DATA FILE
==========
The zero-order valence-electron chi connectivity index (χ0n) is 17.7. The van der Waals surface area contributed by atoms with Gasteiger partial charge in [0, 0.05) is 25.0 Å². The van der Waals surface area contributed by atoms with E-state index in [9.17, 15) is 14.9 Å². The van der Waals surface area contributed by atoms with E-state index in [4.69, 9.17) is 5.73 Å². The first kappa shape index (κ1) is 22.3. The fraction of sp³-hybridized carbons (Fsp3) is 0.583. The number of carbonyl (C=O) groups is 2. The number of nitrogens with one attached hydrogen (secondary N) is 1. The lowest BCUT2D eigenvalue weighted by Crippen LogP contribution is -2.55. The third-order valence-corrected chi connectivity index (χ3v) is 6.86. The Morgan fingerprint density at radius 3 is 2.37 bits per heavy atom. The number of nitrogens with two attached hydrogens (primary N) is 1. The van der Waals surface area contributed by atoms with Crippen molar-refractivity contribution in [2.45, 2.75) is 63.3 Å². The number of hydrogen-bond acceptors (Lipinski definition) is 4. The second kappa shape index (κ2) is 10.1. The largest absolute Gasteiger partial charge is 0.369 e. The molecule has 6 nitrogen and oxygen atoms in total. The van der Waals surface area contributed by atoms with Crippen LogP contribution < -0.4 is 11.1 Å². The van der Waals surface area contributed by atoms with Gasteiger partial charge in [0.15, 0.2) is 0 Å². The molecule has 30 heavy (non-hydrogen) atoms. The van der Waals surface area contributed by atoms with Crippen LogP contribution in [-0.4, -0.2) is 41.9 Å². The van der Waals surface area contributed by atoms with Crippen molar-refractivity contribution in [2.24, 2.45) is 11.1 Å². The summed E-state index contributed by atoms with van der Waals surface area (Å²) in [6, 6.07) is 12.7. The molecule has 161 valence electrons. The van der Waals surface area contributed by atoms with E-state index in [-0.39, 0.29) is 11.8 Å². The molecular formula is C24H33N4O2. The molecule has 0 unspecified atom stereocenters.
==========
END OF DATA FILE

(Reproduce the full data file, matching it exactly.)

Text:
The zero-order valence-electron chi connectivity index (χ0n) is 17.7. The van der Waals surface area contributed by atoms with Gasteiger partial charge in [0, 0.05) is 25.0 Å². The van der Waals surface area contributed by atoms with E-state index in [9.17, 15) is 14.9 Å². The van der Waals surface area contributed by atoms with E-state index in [4.69, 9.17) is 5.73 Å². The first kappa shape index (κ1) is 22.3. The fraction of sp³-hybridized carbons (Fsp3) is 0.583. The number of carbonyl (C=O) groups is 2. The number of nitrogens with one attached hydrogen (secondary N) is 1. The lowest BCUT2D eigenvalue weighted by Crippen LogP contribution is -2.55. The third-order valence-corrected chi connectivity index (χ3v) is 6.86. The Morgan fingerprint density at radius 3 is 2.37 bits per heavy atom. The number of nitrogens with two attached hydrogens (primary N) is 1. The van der Waals surface area contributed by atoms with Crippen molar-refractivity contribution in [2.45, 2.75) is 63.3 Å². The number of hydrogen-bond acceptors (Lipinski definition) is 4. The second kappa shape index (κ2) is 10.1. The largest absolute Gasteiger partial charge is 0.369 e. The molecule has 6 nitrogen and oxygen atoms in total. The van der Waals surface area contributed by atoms with Crippen LogP contribution < -0.4 is 11.1 Å². The van der Waals surface area contributed by atoms with Gasteiger partial charge in [0.15, 0.2) is 0 Å². The molecule has 30 heavy (non-hydrogen) atoms. The van der Waals surface area contributed by atoms with Crippen LogP contribution in [-0.4, -0.2) is 41.9 Å². The van der Waals surface area contributed by atoms with Crippen molar-refractivity contribution in [2.24, 2.45) is 11.1 Å². The summed E-state index contributed by atoms with van der Waals surface area (Å²) in [6, 6.07) is 12.7. The molecule has 161 valence electrons. The van der Waals surface area contributed by atoms with E-state index in [-0.39, 0.29) is 11.8 Å². The molecular formula is C24H33N4O2. The molecule has 0 unspecified atom stereocenters.